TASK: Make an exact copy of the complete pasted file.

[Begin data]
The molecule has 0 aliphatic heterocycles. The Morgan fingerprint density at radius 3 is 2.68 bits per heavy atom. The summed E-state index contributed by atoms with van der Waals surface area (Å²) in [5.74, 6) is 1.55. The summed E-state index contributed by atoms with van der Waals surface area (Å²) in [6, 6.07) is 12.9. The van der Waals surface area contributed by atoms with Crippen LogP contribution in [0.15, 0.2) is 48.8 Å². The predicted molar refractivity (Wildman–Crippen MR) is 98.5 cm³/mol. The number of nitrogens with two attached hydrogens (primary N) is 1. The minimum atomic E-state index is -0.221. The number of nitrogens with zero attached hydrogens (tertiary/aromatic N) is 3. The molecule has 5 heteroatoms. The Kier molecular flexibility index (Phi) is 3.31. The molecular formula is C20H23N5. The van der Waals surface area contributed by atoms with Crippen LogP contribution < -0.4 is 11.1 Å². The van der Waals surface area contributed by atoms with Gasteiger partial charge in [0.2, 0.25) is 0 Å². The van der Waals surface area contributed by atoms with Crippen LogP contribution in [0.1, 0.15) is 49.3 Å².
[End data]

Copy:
The molecule has 0 aliphatic heterocycles. The Morgan fingerprint density at radius 3 is 2.68 bits per heavy atom. The summed E-state index contributed by atoms with van der Waals surface area (Å²) in [5.74, 6) is 1.55. The summed E-state index contributed by atoms with van der Waals surface area (Å²) in [6, 6.07) is 12.9. The van der Waals surface area contributed by atoms with Crippen LogP contribution in [0.15, 0.2) is 48.8 Å². The predicted molar refractivity (Wildman–Crippen MR) is 98.5 cm³/mol. The number of nitrogens with two attached hydrogens (primary N) is 1. The minimum atomic E-state index is -0.221. The number of nitrogens with zero attached hydrogens (tertiary/aromatic N) is 3. The molecule has 5 heteroatoms. The Kier molecular flexibility index (Phi) is 3.31. The molecular formula is C20H23N5. The van der Waals surface area contributed by atoms with Crippen LogP contribution < -0.4 is 11.1 Å². The van der Waals surface area contributed by atoms with Gasteiger partial charge in [0.2, 0.25) is 0 Å². The van der Waals surface area contributed by atoms with Crippen LogP contribution in [0.1, 0.15) is 49.3 Å².